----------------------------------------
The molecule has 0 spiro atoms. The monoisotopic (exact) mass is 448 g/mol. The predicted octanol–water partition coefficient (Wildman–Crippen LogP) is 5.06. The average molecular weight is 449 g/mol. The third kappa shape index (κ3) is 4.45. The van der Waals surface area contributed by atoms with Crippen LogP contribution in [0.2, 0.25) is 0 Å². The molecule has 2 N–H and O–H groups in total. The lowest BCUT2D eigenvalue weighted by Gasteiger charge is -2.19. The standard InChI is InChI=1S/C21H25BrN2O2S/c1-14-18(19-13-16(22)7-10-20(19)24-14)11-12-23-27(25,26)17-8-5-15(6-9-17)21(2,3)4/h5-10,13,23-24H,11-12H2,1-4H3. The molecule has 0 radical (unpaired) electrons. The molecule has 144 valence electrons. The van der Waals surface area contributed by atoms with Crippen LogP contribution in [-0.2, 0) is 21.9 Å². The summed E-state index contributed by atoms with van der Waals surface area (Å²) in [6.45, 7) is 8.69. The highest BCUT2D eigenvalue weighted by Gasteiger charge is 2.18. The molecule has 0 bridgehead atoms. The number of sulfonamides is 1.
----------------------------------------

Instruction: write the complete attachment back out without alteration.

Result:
The molecule has 0 spiro atoms. The monoisotopic (exact) mass is 448 g/mol. The predicted octanol–water partition coefficient (Wildman–Crippen LogP) is 5.06. The average molecular weight is 449 g/mol. The third kappa shape index (κ3) is 4.45. The van der Waals surface area contributed by atoms with Crippen LogP contribution in [0.2, 0.25) is 0 Å². The molecule has 2 N–H and O–H groups in total. The lowest BCUT2D eigenvalue weighted by Gasteiger charge is -2.19. The standard InChI is InChI=1S/C21H25BrN2O2S/c1-14-18(19-13-16(22)7-10-20(19)24-14)11-12-23-27(25,26)17-8-5-15(6-9-17)21(2,3)4/h5-10,13,23-24H,11-12H2,1-4H3. The molecule has 0 radical (unpaired) electrons. The molecule has 144 valence electrons. The van der Waals surface area contributed by atoms with Crippen LogP contribution in [-0.2, 0) is 21.9 Å². The summed E-state index contributed by atoms with van der Waals surface area (Å²) in [6.45, 7) is 8.69. The highest BCUT2D eigenvalue weighted by Gasteiger charge is 2.18. The molecule has 0 bridgehead atoms. The number of sulfonamides is 1.